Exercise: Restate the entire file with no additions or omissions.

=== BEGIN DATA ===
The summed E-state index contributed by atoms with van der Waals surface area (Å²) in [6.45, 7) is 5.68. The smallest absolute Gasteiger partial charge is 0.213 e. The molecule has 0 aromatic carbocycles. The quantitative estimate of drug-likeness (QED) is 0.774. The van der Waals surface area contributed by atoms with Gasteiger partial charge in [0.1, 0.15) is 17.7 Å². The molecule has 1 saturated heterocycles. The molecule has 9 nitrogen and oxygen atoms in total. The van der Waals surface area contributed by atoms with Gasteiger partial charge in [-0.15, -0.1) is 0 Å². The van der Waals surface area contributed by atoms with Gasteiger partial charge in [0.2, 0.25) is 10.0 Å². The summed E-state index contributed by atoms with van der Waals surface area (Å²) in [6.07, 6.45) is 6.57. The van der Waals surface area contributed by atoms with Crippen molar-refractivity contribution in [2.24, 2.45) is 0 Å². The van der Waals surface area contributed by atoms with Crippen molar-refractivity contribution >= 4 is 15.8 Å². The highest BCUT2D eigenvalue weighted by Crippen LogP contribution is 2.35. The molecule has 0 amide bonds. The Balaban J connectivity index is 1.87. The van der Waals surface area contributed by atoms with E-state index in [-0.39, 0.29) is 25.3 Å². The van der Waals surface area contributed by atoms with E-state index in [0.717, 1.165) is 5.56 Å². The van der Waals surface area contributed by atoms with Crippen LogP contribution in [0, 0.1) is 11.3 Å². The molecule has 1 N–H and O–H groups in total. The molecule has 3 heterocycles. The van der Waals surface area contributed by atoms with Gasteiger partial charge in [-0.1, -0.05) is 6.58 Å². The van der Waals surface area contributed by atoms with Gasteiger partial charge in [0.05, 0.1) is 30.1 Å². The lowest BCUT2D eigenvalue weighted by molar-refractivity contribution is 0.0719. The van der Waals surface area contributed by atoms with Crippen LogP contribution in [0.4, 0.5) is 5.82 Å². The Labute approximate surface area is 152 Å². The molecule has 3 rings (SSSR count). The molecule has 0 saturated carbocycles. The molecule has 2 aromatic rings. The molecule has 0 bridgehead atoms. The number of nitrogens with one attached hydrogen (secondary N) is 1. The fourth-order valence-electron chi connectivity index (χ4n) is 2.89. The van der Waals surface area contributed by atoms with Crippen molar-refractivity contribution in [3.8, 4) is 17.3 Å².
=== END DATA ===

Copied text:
The summed E-state index contributed by atoms with van der Waals surface area (Å²) in [6.45, 7) is 5.68. The smallest absolute Gasteiger partial charge is 0.213 e. The molecule has 0 aromatic carbocycles. The quantitative estimate of drug-likeness (QED) is 0.774. The van der Waals surface area contributed by atoms with Gasteiger partial charge in [0.1, 0.15) is 17.7 Å². The molecule has 1 saturated heterocycles. The molecule has 9 nitrogen and oxygen atoms in total. The van der Waals surface area contributed by atoms with Gasteiger partial charge in [-0.15, -0.1) is 0 Å². The van der Waals surface area contributed by atoms with Gasteiger partial charge in [0.2, 0.25) is 10.0 Å². The summed E-state index contributed by atoms with van der Waals surface area (Å²) in [6.07, 6.45) is 6.57. The van der Waals surface area contributed by atoms with Crippen molar-refractivity contribution in [2.24, 2.45) is 0 Å². The van der Waals surface area contributed by atoms with Crippen molar-refractivity contribution >= 4 is 15.8 Å². The highest BCUT2D eigenvalue weighted by Crippen LogP contribution is 2.35. The molecule has 0 amide bonds. The Balaban J connectivity index is 1.87. The van der Waals surface area contributed by atoms with E-state index in [-0.39, 0.29) is 25.3 Å². The van der Waals surface area contributed by atoms with E-state index in [0.717, 1.165) is 5.56 Å². The van der Waals surface area contributed by atoms with Crippen LogP contribution in [0, 0.1) is 11.3 Å². The molecule has 1 N–H and O–H groups in total. The molecule has 3 heterocycles. The van der Waals surface area contributed by atoms with Gasteiger partial charge in [-0.1, -0.05) is 6.58 Å². The van der Waals surface area contributed by atoms with Gasteiger partial charge in [0.05, 0.1) is 30.1 Å². The lowest BCUT2D eigenvalue weighted by molar-refractivity contribution is 0.0719. The van der Waals surface area contributed by atoms with Crippen LogP contribution in [0.4, 0.5) is 5.82 Å². The Labute approximate surface area is 152 Å². The molecule has 3 rings (SSSR count). The molecule has 0 saturated carbocycles. The molecule has 2 aromatic rings. The molecule has 0 bridgehead atoms. The number of nitrogens with one attached hydrogen (secondary N) is 1. The fourth-order valence-electron chi connectivity index (χ4n) is 2.89. The van der Waals surface area contributed by atoms with Crippen molar-refractivity contribution in [3.8, 4) is 17.3 Å².